Assets in ETF managed portfolios (separately managed accounts with over half of their assets in ETFs) have been growing rapidly, up 60 percent last year. In the first quarter of 2013, assets jumped 12 percent to $73 billion. ETF Managed Portfolio Strategist Andrew Gogerty doesn’t expect the growth to let up anytime soon.

Windhaven Investment Management (now owned by Schwab) is the largest player in the space, so far. But Howard Present’s F-Squared is an up and coming powerhouse. The F-Squared AlphaSector Premium Index, the firm’s flagship strategy, is the second largest ETF managed portfolio in Morningstar’s universe, with $6.95 billion in assets as of March. The strategy recently outperformed Windhaven’s largest portfolio, with a one-year return of 18.54 percent, compared to 8.45 percent for Windhaven’s Diversified Growth.

In contrast to mutual funds and ETFs, Present’s strategies are not benchmark-centric. Instead, portfolio managers get in and out of the markets depending on the environment.

“We manage betas,” Present says. “The beauty of ETFs is they’re extraordinarily efficient, easy and inexpensive to trade. So if we don’t like tech, we sell an ETF. If we like tech, we buy an ETF.”

In 2008, the firm’s U.S. equity strategy was down less than 2 percent, while the S&P 500 lost 37 percent. But in 2009, F-Squared’s portfolio was up 32 percent, versus 26.5 percent for the S&P.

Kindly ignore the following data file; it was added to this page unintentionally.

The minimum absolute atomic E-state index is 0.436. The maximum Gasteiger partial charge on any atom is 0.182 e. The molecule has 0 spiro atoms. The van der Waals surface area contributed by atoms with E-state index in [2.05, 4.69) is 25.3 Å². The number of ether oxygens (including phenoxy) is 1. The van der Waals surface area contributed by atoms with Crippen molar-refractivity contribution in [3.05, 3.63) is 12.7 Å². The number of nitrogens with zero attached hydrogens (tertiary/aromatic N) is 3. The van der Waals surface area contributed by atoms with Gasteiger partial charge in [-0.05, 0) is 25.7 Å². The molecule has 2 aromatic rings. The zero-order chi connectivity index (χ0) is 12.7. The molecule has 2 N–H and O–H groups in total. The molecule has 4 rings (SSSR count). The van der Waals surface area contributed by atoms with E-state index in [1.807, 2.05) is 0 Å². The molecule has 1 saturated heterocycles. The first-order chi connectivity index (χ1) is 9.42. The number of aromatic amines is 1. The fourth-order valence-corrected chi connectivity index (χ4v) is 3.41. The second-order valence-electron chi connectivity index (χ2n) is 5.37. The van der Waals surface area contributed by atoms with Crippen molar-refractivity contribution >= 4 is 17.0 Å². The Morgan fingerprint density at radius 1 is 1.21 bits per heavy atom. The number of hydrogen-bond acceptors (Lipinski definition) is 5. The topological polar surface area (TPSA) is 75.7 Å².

“Then people understood we’re not a bear market product; we were a full-market product,” Present says. “We can participate up and still protect down. That was the trigger for us to really take off.”

Since the beginning of 2012, the firm has grown from $5.5 billion in assets to about $15 billion.

He admits that their strategies may underperform in exceptionally strong up markets. In a bull market, for example, they’ll capture 85 percent of the upside, but only 15 percent of the downside in a bear market.

Present believes his biggest challenge is managing the firm’s growth as they bring on 40 new employees by the end of this year and are averaging $700 million in net new flows per month.

But perhaps the biggest hurdle is catching up to Windhaven, the 800-pound gorilla in the space. At the rate they’re growing, Present expects the firm to reach $20 billion by the end of this year and surpass Windhaven by the end of next year. What’s his advantage? Windhaven is locked into one distribution channel—Schwab—whereas Present can sell to anyone.